Nord Stream 2's Final Pipe Section Welded Together

Nord stream 2
Workers aboard the pipelay barge Fortuna celebrate the weld-up of the very last segment of Nord Stream 2 (Nord Stream 2 AG)

Published Sep 7, 2021 6:01 PM by The Maritime Executive

On Monday, specialist technicians on the Russian pipelay barge Fortuna welded together the very last pipe section of the Nord Stream 2 Pipeline. 

The pipe - number 200,858 for the giant twin-pipeline project - was lowered onto the seabed in German waters of the Baltic Sea. As the next step, the section of the pipe that runs to the German shore will be connected to the section coming from Danish waters of the Baltic. 

Once the last connection is finished, operator Nord Stream 2 AG will carry out pre-commissioning tasks to test and verify the system's integrity. The goal is to put the pipeline into operation before the end of this year and begin delivering Russian natural gas to German customers. 

According to its sponsors, Nord Stream 2 will contribute to meeting long-term needs of the European energy market at a "sensible" price. However, the development is controversial: for the U.S. and its allies in Ukraine and Poland, it represents a geostrategic risk. The line gives Russia a new way to transport its abundant natural gas production to the European market, potentially bypassing shoreside networks in Poland and Ukraine. The Ukrainian government is increasingly concerned that Moscow will use Nord Stream 2 to cut its neighbors out of the gas transportation business, depriving Kiev of much-needed revenue. Ukraine has been engaged in a low-level conflict with Russian-backed separatist militias in its eastern Donbass region for years, and the new gas route could give Russia new leverage in border disputes.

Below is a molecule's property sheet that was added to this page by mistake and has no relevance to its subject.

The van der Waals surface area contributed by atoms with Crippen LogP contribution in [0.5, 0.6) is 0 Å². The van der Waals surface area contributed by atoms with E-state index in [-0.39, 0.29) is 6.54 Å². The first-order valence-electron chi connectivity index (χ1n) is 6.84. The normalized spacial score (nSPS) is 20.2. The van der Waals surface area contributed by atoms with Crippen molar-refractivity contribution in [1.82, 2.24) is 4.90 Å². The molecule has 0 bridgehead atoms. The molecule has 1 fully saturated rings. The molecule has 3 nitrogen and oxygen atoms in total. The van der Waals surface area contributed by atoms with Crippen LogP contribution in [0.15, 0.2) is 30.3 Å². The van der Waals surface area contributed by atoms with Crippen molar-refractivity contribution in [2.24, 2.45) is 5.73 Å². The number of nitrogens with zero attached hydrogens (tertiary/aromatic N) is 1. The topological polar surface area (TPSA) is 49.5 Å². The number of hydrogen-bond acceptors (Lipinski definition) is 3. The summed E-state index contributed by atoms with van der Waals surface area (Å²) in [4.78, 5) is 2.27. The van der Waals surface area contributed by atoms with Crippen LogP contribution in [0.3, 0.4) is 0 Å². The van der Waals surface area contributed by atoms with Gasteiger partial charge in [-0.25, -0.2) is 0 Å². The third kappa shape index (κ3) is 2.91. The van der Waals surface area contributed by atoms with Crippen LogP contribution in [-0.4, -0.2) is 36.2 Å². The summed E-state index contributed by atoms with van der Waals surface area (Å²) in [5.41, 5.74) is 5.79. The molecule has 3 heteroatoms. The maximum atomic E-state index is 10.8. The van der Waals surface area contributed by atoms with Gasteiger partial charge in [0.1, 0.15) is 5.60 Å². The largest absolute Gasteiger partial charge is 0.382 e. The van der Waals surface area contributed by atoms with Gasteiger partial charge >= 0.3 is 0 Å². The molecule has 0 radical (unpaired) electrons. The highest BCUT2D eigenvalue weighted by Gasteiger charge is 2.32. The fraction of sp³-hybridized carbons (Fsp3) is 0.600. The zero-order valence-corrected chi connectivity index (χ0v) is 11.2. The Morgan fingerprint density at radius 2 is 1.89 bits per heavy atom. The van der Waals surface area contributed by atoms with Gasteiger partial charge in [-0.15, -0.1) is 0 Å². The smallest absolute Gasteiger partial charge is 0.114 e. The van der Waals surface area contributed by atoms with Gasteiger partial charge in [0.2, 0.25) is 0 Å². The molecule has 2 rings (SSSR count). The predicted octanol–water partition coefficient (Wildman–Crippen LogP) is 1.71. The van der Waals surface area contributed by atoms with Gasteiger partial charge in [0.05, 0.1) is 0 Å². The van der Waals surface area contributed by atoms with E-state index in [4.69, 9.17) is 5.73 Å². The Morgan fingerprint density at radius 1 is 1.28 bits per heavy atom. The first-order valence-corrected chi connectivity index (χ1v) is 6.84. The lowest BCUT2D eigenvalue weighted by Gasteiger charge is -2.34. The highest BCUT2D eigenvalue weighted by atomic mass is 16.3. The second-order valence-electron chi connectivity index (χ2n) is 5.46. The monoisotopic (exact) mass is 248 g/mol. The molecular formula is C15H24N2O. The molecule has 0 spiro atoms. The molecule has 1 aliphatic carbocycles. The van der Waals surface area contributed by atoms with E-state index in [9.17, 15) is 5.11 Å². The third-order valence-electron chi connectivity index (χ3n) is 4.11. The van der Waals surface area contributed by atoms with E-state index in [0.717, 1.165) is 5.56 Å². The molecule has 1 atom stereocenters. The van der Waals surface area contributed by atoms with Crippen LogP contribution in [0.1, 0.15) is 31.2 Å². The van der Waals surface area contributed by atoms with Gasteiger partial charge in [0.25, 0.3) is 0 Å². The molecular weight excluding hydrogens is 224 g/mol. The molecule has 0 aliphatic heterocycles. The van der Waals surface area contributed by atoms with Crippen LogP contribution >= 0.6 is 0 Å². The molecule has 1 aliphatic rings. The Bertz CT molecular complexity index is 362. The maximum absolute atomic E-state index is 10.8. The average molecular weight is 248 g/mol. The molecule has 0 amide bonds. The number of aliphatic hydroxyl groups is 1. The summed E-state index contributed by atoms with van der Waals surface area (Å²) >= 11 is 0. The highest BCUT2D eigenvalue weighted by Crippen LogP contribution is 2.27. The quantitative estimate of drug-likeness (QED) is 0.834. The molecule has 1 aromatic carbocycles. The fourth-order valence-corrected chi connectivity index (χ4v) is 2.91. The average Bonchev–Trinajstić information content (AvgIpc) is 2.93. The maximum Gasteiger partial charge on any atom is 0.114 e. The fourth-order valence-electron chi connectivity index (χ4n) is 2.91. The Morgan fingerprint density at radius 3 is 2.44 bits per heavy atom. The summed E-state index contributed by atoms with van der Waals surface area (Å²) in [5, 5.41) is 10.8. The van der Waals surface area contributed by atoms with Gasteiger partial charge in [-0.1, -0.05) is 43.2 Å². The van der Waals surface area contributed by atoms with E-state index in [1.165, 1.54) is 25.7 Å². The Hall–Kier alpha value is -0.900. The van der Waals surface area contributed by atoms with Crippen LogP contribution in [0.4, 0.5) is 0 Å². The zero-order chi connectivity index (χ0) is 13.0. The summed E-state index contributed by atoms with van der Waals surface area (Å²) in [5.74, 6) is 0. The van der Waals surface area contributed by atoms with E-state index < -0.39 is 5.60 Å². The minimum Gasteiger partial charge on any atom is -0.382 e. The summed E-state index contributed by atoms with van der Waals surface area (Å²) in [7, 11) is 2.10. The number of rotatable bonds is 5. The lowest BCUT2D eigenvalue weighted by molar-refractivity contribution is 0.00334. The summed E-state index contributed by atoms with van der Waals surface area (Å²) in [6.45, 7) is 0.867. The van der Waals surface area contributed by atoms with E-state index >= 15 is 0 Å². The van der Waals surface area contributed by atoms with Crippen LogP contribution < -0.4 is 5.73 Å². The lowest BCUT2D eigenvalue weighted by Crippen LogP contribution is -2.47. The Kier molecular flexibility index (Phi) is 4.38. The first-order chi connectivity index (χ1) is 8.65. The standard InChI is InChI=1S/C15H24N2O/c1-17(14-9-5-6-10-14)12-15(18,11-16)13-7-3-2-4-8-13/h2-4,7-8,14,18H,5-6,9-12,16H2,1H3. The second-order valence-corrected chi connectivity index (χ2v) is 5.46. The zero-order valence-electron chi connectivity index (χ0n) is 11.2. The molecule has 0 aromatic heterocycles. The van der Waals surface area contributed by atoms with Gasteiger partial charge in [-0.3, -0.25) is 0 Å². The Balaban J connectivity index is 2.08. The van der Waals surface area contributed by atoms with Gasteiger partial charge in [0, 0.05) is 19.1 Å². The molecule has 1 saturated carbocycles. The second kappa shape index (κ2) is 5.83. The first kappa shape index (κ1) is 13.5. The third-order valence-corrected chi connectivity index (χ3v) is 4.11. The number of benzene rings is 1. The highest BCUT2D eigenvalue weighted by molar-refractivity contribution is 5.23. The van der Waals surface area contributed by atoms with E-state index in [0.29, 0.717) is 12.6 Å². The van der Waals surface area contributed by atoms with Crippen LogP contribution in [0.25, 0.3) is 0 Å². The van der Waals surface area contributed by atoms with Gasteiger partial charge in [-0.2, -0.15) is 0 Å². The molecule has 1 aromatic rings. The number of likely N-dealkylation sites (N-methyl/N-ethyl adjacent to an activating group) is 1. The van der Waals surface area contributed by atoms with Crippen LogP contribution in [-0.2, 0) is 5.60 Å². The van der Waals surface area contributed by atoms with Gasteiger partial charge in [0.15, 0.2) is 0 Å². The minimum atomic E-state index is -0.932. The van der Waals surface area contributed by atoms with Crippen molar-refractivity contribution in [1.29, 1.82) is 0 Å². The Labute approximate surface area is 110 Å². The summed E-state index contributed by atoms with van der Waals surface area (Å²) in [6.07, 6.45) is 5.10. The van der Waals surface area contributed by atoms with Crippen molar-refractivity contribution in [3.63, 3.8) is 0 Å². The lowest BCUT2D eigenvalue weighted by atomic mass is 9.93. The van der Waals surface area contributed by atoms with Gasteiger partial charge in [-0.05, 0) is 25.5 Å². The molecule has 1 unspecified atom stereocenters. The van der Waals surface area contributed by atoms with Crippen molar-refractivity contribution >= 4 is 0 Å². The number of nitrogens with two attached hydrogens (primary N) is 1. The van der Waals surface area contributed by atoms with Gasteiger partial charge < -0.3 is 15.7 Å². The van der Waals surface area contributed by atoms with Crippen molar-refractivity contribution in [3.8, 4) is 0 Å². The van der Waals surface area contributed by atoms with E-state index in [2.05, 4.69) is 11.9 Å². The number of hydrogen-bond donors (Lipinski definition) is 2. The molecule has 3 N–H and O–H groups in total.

For environmentalists, Nord Stream 2 opens the door to the expansion of Russia's natural gas industry, which has one of the world's highest rates of methane leakage from extraction and transportation activity. Methane is about 80 times more potent than CO2 as a greenhouse gas over a 20-year period, and climate scientists are increasingly convinced that it is a key contributor to near-term warming. “We are certain that Nord Stream 2 would not have been approved with the scientific findings now available,” says Constantin Zerger, head of energy and climate protection at Environmental Action Germany (DUH). 

For Germany, the gas pipeline is an essential way to ensure adequate supplies of energy for domestic consumers and industrial users. It is also a supporting supply-side factor in Germany's drive to eliminate nuclear and coal-fired electrical powerplants. The line's completion has been a top priority for the administration of Chancellor Angela Merkel, despite strong opposition from Germany's NATO allies.